Canon’s First ‘Facebook Ready’ Camera
The Canon PowerShot N is not your typical point-and-shoot camera. There’s a button on the side that sports the Facebook logo. One press, and you’re ready to share the photos or videos you have just shot.
It also has the compact form factor that includes a folding LCD and posts on the sides for attaching to a neck lanyard,
Of course, that assumes the camera is connected via Wi-Fi, since there’s no 3G/4G option for the camera. But as long as you’re in a hotspot (or can tether to your phone), you’re in business. Pressing the Facebook button will immediately connect to the service, and you can upload, share and comment on pics and videos right from the camera.
Otherwise, the extremely social PowerShot N is the same camera we first saw back in January at CES: a 12.1-megapixel compact camera with an 8x zoom, a 28mm wide-angle lens, a 2.8-inch touchscreen LCD and a “creative” mode meant to find the best possible picture by mixing up the composition, color and lighting of your shots. The original PowerShot N included a button to wirelessly send pics to a mobile device, but Canon found that most people used it as a bridge to Facebook, so why not make it a direct connection?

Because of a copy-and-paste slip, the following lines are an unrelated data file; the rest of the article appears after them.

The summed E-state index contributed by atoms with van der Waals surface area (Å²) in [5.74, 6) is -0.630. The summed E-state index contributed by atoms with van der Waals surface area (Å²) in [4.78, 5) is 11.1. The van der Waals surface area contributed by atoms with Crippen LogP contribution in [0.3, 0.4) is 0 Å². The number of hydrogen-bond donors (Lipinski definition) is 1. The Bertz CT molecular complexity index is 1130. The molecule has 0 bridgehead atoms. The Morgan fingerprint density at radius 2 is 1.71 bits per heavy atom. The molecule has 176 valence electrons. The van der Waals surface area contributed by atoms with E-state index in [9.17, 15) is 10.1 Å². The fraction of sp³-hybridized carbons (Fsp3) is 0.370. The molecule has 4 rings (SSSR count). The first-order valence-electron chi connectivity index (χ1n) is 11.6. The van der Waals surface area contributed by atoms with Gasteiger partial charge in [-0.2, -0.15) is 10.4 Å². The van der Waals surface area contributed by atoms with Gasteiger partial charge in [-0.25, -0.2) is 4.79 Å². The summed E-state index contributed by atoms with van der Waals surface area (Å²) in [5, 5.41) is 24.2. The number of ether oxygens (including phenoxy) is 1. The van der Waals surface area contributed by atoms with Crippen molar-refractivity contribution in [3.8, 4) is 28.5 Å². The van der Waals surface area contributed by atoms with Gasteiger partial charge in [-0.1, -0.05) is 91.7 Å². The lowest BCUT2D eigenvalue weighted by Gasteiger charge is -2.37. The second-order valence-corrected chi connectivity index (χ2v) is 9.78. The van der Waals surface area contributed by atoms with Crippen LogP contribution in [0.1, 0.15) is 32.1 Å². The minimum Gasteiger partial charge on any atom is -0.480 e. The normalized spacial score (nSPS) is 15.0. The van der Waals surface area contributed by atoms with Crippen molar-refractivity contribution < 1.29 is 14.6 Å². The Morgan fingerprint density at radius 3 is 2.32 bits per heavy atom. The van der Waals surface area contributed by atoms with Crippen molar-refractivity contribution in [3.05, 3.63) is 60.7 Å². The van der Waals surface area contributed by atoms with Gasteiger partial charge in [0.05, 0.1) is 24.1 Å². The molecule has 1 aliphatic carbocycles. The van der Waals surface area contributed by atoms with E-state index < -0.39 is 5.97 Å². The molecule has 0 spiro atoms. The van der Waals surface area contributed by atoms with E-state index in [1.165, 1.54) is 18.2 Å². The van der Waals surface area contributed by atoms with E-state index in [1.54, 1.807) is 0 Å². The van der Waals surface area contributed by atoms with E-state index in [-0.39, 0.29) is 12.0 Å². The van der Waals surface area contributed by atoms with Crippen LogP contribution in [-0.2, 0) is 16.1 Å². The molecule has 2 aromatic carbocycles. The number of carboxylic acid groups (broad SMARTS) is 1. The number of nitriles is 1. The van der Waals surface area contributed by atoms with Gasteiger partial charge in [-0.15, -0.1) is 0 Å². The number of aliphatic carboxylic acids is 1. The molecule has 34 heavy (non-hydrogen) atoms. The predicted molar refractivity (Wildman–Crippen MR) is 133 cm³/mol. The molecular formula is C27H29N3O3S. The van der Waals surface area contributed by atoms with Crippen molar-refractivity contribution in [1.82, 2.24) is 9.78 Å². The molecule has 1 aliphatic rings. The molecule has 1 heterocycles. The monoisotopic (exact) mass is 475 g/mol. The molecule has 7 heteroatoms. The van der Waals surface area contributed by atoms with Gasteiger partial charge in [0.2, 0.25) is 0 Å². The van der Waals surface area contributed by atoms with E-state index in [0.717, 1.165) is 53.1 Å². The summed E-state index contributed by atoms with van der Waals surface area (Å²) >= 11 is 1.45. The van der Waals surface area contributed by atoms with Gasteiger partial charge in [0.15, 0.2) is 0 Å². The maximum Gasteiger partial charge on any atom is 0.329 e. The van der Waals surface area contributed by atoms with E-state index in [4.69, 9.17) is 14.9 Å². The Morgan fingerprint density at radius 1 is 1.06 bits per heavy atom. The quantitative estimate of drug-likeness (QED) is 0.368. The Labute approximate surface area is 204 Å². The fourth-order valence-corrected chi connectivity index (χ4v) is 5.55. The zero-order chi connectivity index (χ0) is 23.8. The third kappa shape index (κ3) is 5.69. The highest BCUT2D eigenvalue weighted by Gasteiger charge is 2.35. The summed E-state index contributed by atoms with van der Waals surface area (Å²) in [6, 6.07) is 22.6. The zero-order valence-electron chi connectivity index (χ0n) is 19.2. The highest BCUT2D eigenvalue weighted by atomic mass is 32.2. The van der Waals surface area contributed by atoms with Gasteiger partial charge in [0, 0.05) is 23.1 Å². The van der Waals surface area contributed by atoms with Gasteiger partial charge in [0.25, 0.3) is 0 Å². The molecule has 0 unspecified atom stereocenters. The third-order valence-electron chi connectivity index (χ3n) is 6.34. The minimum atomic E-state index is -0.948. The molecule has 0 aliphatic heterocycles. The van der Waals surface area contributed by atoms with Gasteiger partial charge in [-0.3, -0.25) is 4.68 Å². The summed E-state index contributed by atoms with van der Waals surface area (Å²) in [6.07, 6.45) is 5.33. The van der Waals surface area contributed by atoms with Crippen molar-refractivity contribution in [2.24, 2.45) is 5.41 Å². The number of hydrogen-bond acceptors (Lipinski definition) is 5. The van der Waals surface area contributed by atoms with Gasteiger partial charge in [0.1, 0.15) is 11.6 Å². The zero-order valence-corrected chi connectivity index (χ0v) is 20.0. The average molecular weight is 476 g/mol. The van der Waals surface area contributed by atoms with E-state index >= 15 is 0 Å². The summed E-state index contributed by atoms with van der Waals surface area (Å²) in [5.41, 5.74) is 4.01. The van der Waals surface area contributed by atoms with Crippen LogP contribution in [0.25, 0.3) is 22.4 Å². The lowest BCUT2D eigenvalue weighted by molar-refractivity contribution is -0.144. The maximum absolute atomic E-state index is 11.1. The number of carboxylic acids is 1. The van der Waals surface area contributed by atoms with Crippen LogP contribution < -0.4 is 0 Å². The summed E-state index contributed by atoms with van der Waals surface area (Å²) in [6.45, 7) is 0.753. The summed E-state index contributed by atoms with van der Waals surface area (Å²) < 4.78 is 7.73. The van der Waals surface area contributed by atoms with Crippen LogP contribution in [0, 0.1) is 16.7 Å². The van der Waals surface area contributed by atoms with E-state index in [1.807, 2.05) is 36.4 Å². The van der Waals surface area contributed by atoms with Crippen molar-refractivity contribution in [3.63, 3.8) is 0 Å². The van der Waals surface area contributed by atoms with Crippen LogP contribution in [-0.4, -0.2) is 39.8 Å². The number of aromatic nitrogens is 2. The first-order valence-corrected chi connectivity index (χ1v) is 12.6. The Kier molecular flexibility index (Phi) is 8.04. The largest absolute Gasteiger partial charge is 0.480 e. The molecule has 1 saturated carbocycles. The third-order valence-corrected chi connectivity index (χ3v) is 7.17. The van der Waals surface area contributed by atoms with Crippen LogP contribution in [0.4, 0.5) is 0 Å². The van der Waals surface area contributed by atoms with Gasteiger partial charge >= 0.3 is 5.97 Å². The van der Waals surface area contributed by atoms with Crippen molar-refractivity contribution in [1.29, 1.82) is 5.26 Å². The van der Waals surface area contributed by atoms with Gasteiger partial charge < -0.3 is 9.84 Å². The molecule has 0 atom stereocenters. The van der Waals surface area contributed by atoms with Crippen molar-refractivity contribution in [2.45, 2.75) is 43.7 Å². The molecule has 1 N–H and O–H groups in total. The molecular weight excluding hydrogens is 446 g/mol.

Canon’s Facebook PowerShot is far from the first device with a dedicated Facebook button — HTC has been doing that for some time on certain phones (although the recent “Facebook Home” phone, the HTC First, hasn’t been a success for the company).
The regular version is still available, but the PowerShot N Facebook will be exclusive to the Canon Direct online store. It’ll cost $299.99 and will be available in September.
In addition the Facebook PowerShot, Canon is debuting three new PowerShots with “advanced” Wi-Fi capabilities. The PowerShot G16, S120 and SX510 can quickly relay images to an iOS or Android device via the Canon CameraWindows app. The G16 and S120 also have an upgraded image processor, the DIGIC 6, said to reduce noise when at high ISO values as well as a new shooting mode called Star that’s configured to capture the night sky in brilliant detail.